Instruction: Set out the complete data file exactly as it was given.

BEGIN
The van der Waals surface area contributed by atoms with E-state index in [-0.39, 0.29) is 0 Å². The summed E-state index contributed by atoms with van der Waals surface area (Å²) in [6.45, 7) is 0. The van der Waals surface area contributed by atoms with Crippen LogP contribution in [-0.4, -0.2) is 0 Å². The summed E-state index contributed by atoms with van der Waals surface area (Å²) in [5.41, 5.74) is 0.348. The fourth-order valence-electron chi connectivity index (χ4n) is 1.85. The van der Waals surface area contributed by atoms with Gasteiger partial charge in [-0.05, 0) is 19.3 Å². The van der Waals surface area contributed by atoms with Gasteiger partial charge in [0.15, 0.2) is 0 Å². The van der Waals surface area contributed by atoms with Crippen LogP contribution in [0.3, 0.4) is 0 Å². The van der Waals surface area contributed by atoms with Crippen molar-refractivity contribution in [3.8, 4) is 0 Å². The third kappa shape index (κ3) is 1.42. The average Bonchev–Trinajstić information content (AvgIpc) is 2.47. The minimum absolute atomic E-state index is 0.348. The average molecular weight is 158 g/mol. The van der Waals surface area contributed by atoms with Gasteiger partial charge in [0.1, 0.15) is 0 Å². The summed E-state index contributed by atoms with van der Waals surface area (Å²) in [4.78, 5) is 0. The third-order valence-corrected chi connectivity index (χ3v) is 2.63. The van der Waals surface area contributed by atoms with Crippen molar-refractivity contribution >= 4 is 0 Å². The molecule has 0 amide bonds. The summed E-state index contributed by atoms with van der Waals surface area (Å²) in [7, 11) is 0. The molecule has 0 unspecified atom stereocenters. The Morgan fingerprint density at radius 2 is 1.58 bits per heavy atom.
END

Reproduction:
The van der Waals surface area contributed by atoms with E-state index in [-0.39, 0.29) is 0 Å². The summed E-state index contributed by atoms with van der Waals surface area (Å²) in [6.45, 7) is 0. The van der Waals surface area contributed by atoms with Crippen LogP contribution in [-0.4, -0.2) is 0 Å². The summed E-state index contributed by atoms with van der Waals surface area (Å²) in [5.41, 5.74) is 0.348. The fourth-order valence-electron chi connectivity index (χ4n) is 1.85. The van der Waals surface area contributed by atoms with Gasteiger partial charge in [-0.05, 0) is 19.3 Å². The van der Waals surface area contributed by atoms with Gasteiger partial charge in [0.15, 0.2) is 0 Å². The van der Waals surface area contributed by atoms with Crippen LogP contribution in [0.3, 0.4) is 0 Å². The van der Waals surface area contributed by atoms with Crippen molar-refractivity contribution in [3.8, 4) is 0 Å². The third kappa shape index (κ3) is 1.42. The average Bonchev–Trinajstić information content (AvgIpc) is 2.47. The minimum absolute atomic E-state index is 0.348. The average molecular weight is 158 g/mol. The van der Waals surface area contributed by atoms with Gasteiger partial charge in [0.1, 0.15) is 0 Å². The summed E-state index contributed by atoms with van der Waals surface area (Å²) in [4.78, 5) is 0. The third-order valence-corrected chi connectivity index (χ3v) is 2.63. The van der Waals surface area contributed by atoms with Crippen molar-refractivity contribution >= 4 is 0 Å². The molecule has 0 amide bonds. The summed E-state index contributed by atoms with van der Waals surface area (Å²) in [7, 11) is 0. The molecule has 0 unspecified atom stereocenters. The Morgan fingerprint density at radius 2 is 1.58 bits per heavy atom.